You may find a lot of us reluctant to talk about these jobs when we have them, its NOT something you want to blab about online and then lose. But here is some info in general
YES these jobs are real, you can work from home for some of the companies, and they are full time with benefits in most cases- I for example work from home, did my training from home, and have never been on site as I live a decent distance from my "home office"
PAY depends on where and who you work for. I work for, quite frankly, near what I made clinical with nearly 15 years floor and critical care experience. Not all of these positions are like that though
EXPERIENCE best to have a good resume with a variety of experiences. Seems like my company likes lots of peds experience, experience with in and out patients, experience across the age groups and geriatrics, and experience with multiple diseases and conditions or body systems. I also had old call center experience which perhaps didn't hurt...
ENVIRONMENT either on site or from home. All from homes that I am aware of Require fast broadband internet connection, and a private secured room that locks and that others may not use. A real big deal is it need to be QUIET, and the quieter the better especially once you are working.
FINDING them and being PERSISTANT. I am told that sometimes there will be over a hundred applicants for Each open position or more. I know a girl who eventually got one of these jobs that applied about 5 times before she got in. You must be persistent if you want this. I also know that many of the major insurers have these lines. I suggest looking at Kaiser, Anthem, Aenta, and Humana online. Some of these job searches you REALLY have to pick through carefully. Using terms to search their jobs like telecommute, work from home, triage, and telehealth will help but it takes time to find them. I have also heard that some hospitals offer this service as well, so you can check that avenue.
CALLERS are still patients. you will have rude and frustrated people. You will also have perverts calling as well. Just as if you are in a clinical setting you have to deal with them, and you have to be assertive but polite. People will be angry or difficult no matter what area of nursing you are in, at least after they hang up you are on to the next one, and some are just sweet older folks or scared first time parents. Again just like clinical there is good, bad, and ugly.....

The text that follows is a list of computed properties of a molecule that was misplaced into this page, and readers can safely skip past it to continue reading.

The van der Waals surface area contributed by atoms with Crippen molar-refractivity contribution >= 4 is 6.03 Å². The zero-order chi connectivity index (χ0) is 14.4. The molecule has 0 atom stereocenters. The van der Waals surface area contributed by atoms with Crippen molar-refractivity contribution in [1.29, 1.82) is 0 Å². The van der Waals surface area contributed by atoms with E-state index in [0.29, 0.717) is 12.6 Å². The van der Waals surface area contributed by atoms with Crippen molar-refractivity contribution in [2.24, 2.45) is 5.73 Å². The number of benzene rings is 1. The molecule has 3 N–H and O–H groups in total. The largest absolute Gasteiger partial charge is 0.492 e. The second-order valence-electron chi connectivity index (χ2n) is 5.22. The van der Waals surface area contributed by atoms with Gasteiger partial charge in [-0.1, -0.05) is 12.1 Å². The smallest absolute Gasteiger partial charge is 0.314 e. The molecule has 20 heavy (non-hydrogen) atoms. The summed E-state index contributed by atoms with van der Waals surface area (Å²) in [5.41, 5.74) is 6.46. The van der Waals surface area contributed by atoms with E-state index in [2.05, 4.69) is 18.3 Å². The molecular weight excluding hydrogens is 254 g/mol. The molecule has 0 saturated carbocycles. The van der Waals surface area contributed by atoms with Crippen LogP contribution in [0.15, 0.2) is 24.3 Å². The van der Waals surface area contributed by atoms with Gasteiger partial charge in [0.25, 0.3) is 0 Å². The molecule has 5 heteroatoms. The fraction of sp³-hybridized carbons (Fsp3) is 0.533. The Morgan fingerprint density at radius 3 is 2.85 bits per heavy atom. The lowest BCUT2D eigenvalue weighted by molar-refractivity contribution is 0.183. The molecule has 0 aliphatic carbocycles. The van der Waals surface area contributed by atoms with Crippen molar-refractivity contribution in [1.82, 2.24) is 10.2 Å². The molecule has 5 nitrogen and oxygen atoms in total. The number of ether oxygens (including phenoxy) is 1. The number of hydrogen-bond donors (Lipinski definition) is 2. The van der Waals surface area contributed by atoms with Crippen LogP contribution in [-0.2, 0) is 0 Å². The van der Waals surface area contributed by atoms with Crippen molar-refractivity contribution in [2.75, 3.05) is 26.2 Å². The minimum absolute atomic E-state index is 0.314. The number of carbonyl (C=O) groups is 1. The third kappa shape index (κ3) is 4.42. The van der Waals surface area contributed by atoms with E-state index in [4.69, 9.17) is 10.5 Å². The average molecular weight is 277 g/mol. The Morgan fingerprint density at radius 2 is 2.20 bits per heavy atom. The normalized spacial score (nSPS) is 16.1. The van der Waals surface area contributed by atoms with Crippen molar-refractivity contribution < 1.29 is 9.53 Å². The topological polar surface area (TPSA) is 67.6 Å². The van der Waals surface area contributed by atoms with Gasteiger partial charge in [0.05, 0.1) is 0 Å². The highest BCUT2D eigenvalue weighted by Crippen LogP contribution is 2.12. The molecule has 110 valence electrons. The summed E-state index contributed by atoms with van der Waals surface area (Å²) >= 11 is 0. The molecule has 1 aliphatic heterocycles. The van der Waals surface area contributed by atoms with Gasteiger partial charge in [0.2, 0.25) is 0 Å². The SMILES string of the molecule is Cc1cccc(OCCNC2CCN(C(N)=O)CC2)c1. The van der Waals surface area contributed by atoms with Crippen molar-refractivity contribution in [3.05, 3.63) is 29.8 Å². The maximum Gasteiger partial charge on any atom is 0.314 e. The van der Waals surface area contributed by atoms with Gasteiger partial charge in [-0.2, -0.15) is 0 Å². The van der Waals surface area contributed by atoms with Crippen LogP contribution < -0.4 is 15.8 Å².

Love working from home, no plan to go back to the bedside!
Jul 3, '16
Thanks for the tips. I recently was included in a "work from home nursing" article. I posted this in a few facebook groups and got TONS of interest. Many said how they applied to MANY work from home positions, yet did not get called for an interview. In my current role ( in my 9-5 I am a Care Coordinator) I only see the successful resumes so I can't really say what they are doing wrong in terms of resumes. This is helpful.
Jul 6, '16
I'm hoping to make the switch to a job like this in the next couple of years. Was a PCU nurse for almost 2 years and then have been a HH Case Manager the last 1.5 years. Is a BSN or higher education preferred?
Oct 26, '16
Hello. In response- often a BSN is NOT absolutely needed. I do not have one, and have now been working from home x 3 years. It can help and it depends on the job. Experience is a common obstacle. Example: you can work from home in medical management/utilization/preauth, in triage, in Disease management, in Case management, or a number of other areas, HOWEVER for many of these ESP Utilization type roles experience in the area is nearly mandatory. Also for like CM, they really like previous CM experience or certification.
I also have a friend working from home x2 years now, for a different company. Her background and experience fall a bit short of mine, but she actually makes MORE, is salary, and gets full benefits as well.
These are hard jobs to get. My friend just got hired in my company after trying for nearly 2 years. I was a referral for her each time. When I was originally hired I had put in countless applications different places and had no referral, however I did eventually get a position
Again much of this is luck of the draw and persistence. Expect to put in multiple applications even if you have someone on the "inside" to refer you.
Best of luck to you all. In the end it is TOTALLY worth it to be out of clinical and sitting comfortably in my home office.
Also, in reference to another comment about bad pay and such, I and my other friend have not experienced this in EITHER of our companies. Neither of us are overworked to the point of breaking, have had salary hour or benefit reductions or anything like that. I guess another word of advice is look at peoples reviews of working for these companies overall. You will be treated the same as others !
Thank for posting, this is very useful information. I am interested in a WAH positing (part time/per diem) for evenings and/ weekends. Any ideas on companies I could look at?